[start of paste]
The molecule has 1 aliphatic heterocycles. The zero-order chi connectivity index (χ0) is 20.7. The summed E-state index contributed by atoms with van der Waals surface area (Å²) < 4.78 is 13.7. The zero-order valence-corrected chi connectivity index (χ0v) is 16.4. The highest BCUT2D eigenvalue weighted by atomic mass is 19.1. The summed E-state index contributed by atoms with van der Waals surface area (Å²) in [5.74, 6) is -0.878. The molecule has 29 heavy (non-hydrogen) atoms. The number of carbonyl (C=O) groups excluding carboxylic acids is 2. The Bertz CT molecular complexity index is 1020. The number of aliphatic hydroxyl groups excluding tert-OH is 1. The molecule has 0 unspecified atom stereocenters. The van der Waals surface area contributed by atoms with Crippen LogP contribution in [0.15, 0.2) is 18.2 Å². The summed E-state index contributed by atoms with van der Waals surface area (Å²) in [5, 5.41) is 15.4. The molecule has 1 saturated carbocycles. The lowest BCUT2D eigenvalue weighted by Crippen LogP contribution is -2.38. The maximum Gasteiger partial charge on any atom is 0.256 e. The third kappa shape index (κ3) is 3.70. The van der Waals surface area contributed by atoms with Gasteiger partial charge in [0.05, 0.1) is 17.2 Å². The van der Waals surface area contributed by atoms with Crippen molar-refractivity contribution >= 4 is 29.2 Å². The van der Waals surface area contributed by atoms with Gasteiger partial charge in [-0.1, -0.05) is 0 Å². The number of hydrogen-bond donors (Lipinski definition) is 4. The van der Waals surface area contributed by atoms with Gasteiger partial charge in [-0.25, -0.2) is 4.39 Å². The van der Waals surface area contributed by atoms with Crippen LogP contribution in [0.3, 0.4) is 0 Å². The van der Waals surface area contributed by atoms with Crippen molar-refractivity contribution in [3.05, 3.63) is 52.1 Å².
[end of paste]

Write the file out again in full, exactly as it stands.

The molecule has 1 aliphatic heterocycles. The zero-order chi connectivity index (χ0) is 20.7. The summed E-state index contributed by atoms with van der Waals surface area (Å²) < 4.78 is 13.7. The zero-order valence-corrected chi connectivity index (χ0v) is 16.4. The highest BCUT2D eigenvalue weighted by atomic mass is 19.1. The summed E-state index contributed by atoms with van der Waals surface area (Å²) in [5.74, 6) is -0.878. The molecule has 29 heavy (non-hydrogen) atoms. The number of carbonyl (C=O) groups excluding carboxylic acids is 2. The Bertz CT molecular complexity index is 1020. The number of aliphatic hydroxyl groups excluding tert-OH is 1. The molecule has 0 unspecified atom stereocenters. The van der Waals surface area contributed by atoms with Crippen LogP contribution in [0.15, 0.2) is 18.2 Å². The summed E-state index contributed by atoms with van der Waals surface area (Å²) in [5, 5.41) is 15.4. The molecule has 1 saturated carbocycles. The lowest BCUT2D eigenvalue weighted by Crippen LogP contribution is -2.38. The maximum Gasteiger partial charge on any atom is 0.256 e. The third kappa shape index (κ3) is 3.70. The van der Waals surface area contributed by atoms with Gasteiger partial charge in [0.05, 0.1) is 17.2 Å². The van der Waals surface area contributed by atoms with Crippen molar-refractivity contribution >= 4 is 29.2 Å². The van der Waals surface area contributed by atoms with Gasteiger partial charge in [-0.1, -0.05) is 0 Å². The number of hydrogen-bond donors (Lipinski definition) is 4. The van der Waals surface area contributed by atoms with Gasteiger partial charge in [-0.25, -0.2) is 4.39 Å². The van der Waals surface area contributed by atoms with Crippen LogP contribution in [0.3, 0.4) is 0 Å². The van der Waals surface area contributed by atoms with Crippen molar-refractivity contribution in [3.05, 3.63) is 52.1 Å².